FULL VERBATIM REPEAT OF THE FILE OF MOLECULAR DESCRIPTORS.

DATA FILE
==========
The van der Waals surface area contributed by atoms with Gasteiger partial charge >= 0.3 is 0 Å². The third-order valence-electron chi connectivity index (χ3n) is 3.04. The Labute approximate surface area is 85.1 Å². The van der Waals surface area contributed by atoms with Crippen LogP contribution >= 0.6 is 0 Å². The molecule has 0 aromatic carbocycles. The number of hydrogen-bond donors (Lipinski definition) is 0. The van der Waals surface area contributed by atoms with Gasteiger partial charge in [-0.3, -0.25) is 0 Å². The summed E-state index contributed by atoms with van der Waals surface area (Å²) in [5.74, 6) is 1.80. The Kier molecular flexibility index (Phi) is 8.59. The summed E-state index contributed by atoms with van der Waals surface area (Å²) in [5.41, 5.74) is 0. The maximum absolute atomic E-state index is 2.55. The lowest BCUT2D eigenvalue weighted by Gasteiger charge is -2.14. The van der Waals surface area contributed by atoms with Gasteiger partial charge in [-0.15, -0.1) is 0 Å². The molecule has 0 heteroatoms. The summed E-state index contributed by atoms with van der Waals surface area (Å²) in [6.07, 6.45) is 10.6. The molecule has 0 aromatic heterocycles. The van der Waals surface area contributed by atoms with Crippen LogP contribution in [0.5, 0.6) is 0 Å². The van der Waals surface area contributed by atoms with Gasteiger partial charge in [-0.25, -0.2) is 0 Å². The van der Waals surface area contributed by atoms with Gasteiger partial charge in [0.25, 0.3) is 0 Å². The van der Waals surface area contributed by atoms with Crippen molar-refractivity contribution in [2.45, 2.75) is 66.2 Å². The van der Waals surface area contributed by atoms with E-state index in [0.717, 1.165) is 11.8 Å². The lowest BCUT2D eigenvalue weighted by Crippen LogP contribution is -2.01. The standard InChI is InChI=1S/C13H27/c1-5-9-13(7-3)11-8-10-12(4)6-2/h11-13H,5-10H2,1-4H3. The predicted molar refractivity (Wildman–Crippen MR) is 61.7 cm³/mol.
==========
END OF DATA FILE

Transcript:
The van der Waals surface area contributed by atoms with Gasteiger partial charge >= 0.3 is 0 Å². The third-order valence-electron chi connectivity index (χ3n) is 3.04. The Labute approximate surface area is 85.1 Å². The van der Waals surface area contributed by atoms with Crippen LogP contribution >= 0.6 is 0 Å². The molecule has 0 aromatic carbocycles. The number of hydrogen-bond donors (Lipinski definition) is 0. The van der Waals surface area contributed by atoms with Gasteiger partial charge in [-0.3, -0.25) is 0 Å². The summed E-state index contributed by atoms with van der Waals surface area (Å²) in [5.74, 6) is 1.80. The Kier molecular flexibility index (Phi) is 8.59. The summed E-state index contributed by atoms with van der Waals surface area (Å²) in [5.41, 5.74) is 0. The maximum absolute atomic E-state index is 2.55. The lowest BCUT2D eigenvalue weighted by Gasteiger charge is -2.14. The van der Waals surface area contributed by atoms with Gasteiger partial charge in [-0.15, -0.1) is 0 Å². The molecule has 0 heteroatoms. The summed E-state index contributed by atoms with van der Waals surface area (Å²) in [6.07, 6.45) is 10.6. The molecule has 0 aromatic heterocycles. The van der Waals surface area contributed by atoms with Crippen LogP contribution in [0.5, 0.6) is 0 Å². The van der Waals surface area contributed by atoms with Gasteiger partial charge in [-0.25, -0.2) is 0 Å². The van der Waals surface area contributed by atoms with Gasteiger partial charge in [0.25, 0.3) is 0 Å². The van der Waals surface area contributed by atoms with Crippen molar-refractivity contribution in [2.45, 2.75) is 66.2 Å². The van der Waals surface area contributed by atoms with E-state index in [0.717, 1.165) is 11.8 Å². The lowest BCUT2D eigenvalue weighted by Crippen LogP contribution is -2.01. The standard InChI is InChI=1S/C13H27/c1-5-9-13(7-3)11-8-10-12(4)6-2/h11-13H,5-10H2,1-4H3. The predicted molar refractivity (Wildman–Crippen MR) is 61.7 cm³/mol.